This poem is from the USA. But it is equally applicable to the People of India. The author of the poem is anonymous. But the words are powerful.
It represents an idea and must be honoured for what it represents. When we preserve the Flag, we preserve a sense of our own identity and values.
A protest raged on a courthouse lawn,
Round a makeshift stage, they charged on,
Fifteen hundred or more they say,
Had come to burn a Flag that day.
A boy held up the folded Flag,
Cursed it, and called it a dirty rag.
An Old Man pushed through the angry crowd,
With a rusty shotgun, shouldered proud.
His uniform jacket was old and tight,
He had polished each button, shiny and bright
He crossed that stage with a soldier’s grace,
Until he and the boy stood face to face.
Freedom of speech, the Old Man said,
Is worth dying for, good men are dead,
So you can stand on this courthouse lawn,
And talk us down from dusk to dawn,
But before any Flag gets burned today,
This Old Man is going to have his say!
My father died on a foreign shore,
In a war they said would end all war.
But Tommy and I wasn’t even full-grown,
Before we fought in a war of our own.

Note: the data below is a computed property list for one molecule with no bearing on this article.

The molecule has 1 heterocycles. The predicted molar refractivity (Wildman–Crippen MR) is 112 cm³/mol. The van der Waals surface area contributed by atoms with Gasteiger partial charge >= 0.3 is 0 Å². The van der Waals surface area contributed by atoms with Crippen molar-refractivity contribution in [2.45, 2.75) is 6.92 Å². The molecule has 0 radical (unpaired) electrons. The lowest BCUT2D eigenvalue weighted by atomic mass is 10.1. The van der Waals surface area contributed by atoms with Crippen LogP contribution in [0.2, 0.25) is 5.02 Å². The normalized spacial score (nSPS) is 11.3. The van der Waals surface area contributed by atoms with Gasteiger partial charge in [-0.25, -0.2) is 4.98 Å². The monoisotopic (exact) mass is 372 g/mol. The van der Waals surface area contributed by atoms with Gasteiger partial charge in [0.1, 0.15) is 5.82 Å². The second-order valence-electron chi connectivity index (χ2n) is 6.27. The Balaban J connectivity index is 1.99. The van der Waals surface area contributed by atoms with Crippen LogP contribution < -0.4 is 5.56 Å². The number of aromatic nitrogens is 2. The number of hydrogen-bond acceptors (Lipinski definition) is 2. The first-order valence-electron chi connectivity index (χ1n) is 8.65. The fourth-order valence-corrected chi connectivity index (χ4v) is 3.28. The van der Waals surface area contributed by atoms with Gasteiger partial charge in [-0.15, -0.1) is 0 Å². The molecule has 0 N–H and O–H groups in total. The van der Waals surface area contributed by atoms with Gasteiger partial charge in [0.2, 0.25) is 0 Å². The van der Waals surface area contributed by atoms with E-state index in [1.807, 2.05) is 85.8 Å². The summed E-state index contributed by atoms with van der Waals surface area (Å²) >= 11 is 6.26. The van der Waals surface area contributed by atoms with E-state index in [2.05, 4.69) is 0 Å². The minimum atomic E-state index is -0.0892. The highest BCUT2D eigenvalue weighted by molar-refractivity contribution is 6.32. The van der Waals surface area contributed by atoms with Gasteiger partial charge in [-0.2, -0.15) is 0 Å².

And Tommy died on Iwo Jima’s beach,
In the shadow of a hill, he couldn’t quite reach
Where five good men raised this Flag so high,
That the Whole Damn World Could See It Fly.
got this bum leg, that I still drag,
Fighting for this same old Flag.
Now there’s but one shot in this old gun,
So now it’s time to decide which one,
Which one of you will follow our lead,
To stand and die for what you believe?
For as sure as there is a rising sun,
You’ll burn in hell before this Flag burns, son.
Now, this riot never came to pass.
The crowd got quiet and that can of gas,
Got set aside as they walked away
To talk about what they had heard this day.
And the boy who had called it a dirty rag,
Handed the Old Soldier the folded Flag.
So the battle of the Flag this day was won
By a tired Old Soldier with a rusty gun,
Who for one last time, had to show to some,
This Flag May Fade, Yet These Colours Don’t